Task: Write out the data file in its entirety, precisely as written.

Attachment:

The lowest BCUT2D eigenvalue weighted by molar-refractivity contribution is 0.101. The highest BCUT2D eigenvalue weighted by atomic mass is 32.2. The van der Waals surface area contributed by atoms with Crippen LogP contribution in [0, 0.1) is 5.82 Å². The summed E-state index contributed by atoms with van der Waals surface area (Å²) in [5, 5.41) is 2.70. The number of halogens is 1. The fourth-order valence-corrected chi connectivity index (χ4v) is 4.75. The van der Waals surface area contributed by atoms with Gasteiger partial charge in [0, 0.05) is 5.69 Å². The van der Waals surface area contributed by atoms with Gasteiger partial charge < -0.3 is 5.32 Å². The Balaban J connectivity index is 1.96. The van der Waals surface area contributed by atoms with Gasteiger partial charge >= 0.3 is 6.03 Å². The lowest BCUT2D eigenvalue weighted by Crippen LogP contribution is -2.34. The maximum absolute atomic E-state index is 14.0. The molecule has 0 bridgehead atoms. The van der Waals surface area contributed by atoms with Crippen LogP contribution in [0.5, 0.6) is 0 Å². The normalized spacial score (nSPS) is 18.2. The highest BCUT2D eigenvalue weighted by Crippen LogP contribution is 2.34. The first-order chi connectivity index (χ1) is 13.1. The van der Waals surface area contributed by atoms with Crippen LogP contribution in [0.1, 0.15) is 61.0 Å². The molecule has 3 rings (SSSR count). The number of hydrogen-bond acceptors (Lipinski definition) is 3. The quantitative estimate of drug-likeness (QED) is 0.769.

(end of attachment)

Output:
The lowest BCUT2D eigenvalue weighted by molar-refractivity contribution is 0.101. The highest BCUT2D eigenvalue weighted by atomic mass is 32.2. The van der Waals surface area contributed by atoms with Crippen LogP contribution in [0, 0.1) is 5.82 Å². The summed E-state index contributed by atoms with van der Waals surface area (Å²) in [5, 5.41) is 2.70. The number of halogens is 1. The fourth-order valence-corrected chi connectivity index (χ4v) is 4.75. The van der Waals surface area contributed by atoms with Gasteiger partial charge in [0, 0.05) is 5.69 Å². The van der Waals surface area contributed by atoms with Gasteiger partial charge < -0.3 is 5.32 Å². The Balaban J connectivity index is 1.96. The van der Waals surface area contributed by atoms with Gasteiger partial charge >= 0.3 is 6.03 Å². The lowest BCUT2D eigenvalue weighted by Crippen LogP contribution is -2.34. The maximum absolute atomic E-state index is 14.0. The molecule has 0 bridgehead atoms. The van der Waals surface area contributed by atoms with Crippen LogP contribution in [0.5, 0.6) is 0 Å². The normalized spacial score (nSPS) is 18.2. The highest BCUT2D eigenvalue weighted by Crippen LogP contribution is 2.34. The first-order chi connectivity index (χ1) is 13.1. The van der Waals surface area contributed by atoms with Crippen LogP contribution in [0.1, 0.15) is 61.0 Å². The molecule has 3 rings (SSSR count). The number of hydrogen-bond acceptors (Lipinski definition) is 3. The quantitative estimate of drug-likeness (QED) is 0.769.